From: John 17:11b-19
The Priestly Prayer of Jesus (Continuation)
(Jesus lifted his eyes to heaven and said, ) [11b] "Holy Father, keep them in thy name, which thou has given me, that they may be one, even as we are one.  While I was with them, I kept them in thy name, which thou hast given me; I have guarded them, and none of them is lost but the son of perdition, that the scripture might be fulfilled.  But now I am coming to thee; and these things I speak in the world, that they may have my joy fulfilled in themselves.  I have given them thy word; and the world has hated them because they are not of the world.  I do not pray that thou shouldst take them out of the world, but that thou shouldst keep them from the evil one.  They are not of the world, even as I am not of the world.  Sanctify them in the truth; thy word is truth.  As thou didst send me into the world, so I have sent them into the world.  And for their sake I consecrate myself, that they also may be consecrated in truth.
11-19. Jesus now asks the Father to give his disciples four things--unity, perseverance, joy and holiness. By praying him to keep them in his name (v. 11) he is asking for their perseverance in the teaching he has given them (cf. v. 6) and in communion with him. An immediate consequence of this perseverance is unity: "that they may be one, even as we are one"; this unity which he asks for his disciples is a reflection of the unity of the three divine Persons.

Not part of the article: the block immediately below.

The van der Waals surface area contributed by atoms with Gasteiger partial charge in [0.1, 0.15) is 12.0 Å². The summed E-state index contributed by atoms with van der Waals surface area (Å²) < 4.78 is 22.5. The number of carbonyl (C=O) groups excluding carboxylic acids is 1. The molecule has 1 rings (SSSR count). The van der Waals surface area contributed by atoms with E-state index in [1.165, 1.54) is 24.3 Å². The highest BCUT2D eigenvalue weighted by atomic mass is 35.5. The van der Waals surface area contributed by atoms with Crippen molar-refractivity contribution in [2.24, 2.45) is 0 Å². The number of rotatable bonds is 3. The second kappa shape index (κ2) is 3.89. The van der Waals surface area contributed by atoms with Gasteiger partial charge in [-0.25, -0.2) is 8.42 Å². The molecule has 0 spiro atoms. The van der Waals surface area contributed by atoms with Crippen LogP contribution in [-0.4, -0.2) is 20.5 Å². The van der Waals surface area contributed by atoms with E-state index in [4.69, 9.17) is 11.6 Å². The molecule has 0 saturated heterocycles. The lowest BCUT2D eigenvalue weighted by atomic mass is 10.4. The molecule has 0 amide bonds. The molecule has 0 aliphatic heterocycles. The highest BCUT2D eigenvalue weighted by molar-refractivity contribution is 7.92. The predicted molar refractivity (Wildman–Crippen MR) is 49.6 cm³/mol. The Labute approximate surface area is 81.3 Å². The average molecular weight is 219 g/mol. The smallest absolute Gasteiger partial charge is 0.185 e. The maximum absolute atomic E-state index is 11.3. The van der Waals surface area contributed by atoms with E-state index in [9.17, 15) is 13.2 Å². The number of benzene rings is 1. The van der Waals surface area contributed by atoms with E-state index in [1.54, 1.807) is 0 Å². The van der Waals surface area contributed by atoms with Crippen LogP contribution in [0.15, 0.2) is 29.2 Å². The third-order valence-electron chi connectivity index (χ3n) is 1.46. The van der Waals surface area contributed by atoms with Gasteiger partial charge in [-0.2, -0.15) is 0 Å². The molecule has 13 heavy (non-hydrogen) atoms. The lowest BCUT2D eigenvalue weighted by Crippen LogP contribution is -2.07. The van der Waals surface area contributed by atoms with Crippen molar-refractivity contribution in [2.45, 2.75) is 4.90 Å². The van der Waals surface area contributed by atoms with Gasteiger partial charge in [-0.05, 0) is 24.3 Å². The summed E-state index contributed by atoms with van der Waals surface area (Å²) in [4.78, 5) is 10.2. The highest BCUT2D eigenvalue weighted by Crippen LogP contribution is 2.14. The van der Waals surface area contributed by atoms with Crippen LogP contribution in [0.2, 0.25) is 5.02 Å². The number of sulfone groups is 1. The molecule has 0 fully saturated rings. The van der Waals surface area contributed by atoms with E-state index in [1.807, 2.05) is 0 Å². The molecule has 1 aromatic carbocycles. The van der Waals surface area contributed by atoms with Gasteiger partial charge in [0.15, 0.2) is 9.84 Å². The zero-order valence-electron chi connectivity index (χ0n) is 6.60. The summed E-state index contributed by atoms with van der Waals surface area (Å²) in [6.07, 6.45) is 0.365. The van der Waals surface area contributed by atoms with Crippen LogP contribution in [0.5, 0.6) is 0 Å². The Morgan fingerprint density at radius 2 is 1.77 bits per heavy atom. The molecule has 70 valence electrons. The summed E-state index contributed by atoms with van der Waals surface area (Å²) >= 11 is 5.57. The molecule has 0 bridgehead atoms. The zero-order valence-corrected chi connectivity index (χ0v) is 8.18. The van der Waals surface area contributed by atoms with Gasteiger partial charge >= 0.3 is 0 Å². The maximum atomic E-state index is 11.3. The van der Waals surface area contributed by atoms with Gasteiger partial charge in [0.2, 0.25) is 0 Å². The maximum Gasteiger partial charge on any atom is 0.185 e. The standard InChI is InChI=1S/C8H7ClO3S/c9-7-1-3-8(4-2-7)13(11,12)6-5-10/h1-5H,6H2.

He also prays that none of them should be lost, that the Father should guard and protect them, just as he himself protected them while he was still with them. Thirdly, as a result of their union with God and perseverance they will share in the joy of Christ (v. 13): in this life, the more we know God and the more closely we are joined to him, the happier will we be; in eternal life our joy will be complete, because our knowledge and love of God will have reached its climax.
Finally, he prays for those who, though living in the world, are not of the world, that they may be truly holy and carry out the mission he has entrusted to them, just as he did the work his Father gave him to do.
12. "That the scripture might be fulfilled": this is an allusion to what he said to the Apostles a little earlier (Jn 13:18) by directly quoting Scripture: "He who ate my bread has lifted his heel against me" (Ps 41:10). Jesus makes these references to Judas' treachery in order to strengthen the Apostles' faith by showing that he knew everything in advance and that the Scriptures had already foretold what would happen.
However, Judas went astray through his own fault and not because God arranged things that way; his treachery had been taking shape little by little, through his petty infidelities, and despite our Lord helping him to repent and get back on the right rode (cf. note on Jn 13:21-32); Judas did not respond to this grace and was responsible for his own downfall. God, who sees the future, predicted the treachery of Judas in the Scripture; Christ, being God, knew that Judas would betray him and it is with immense sorrow that he now tells the Apostles.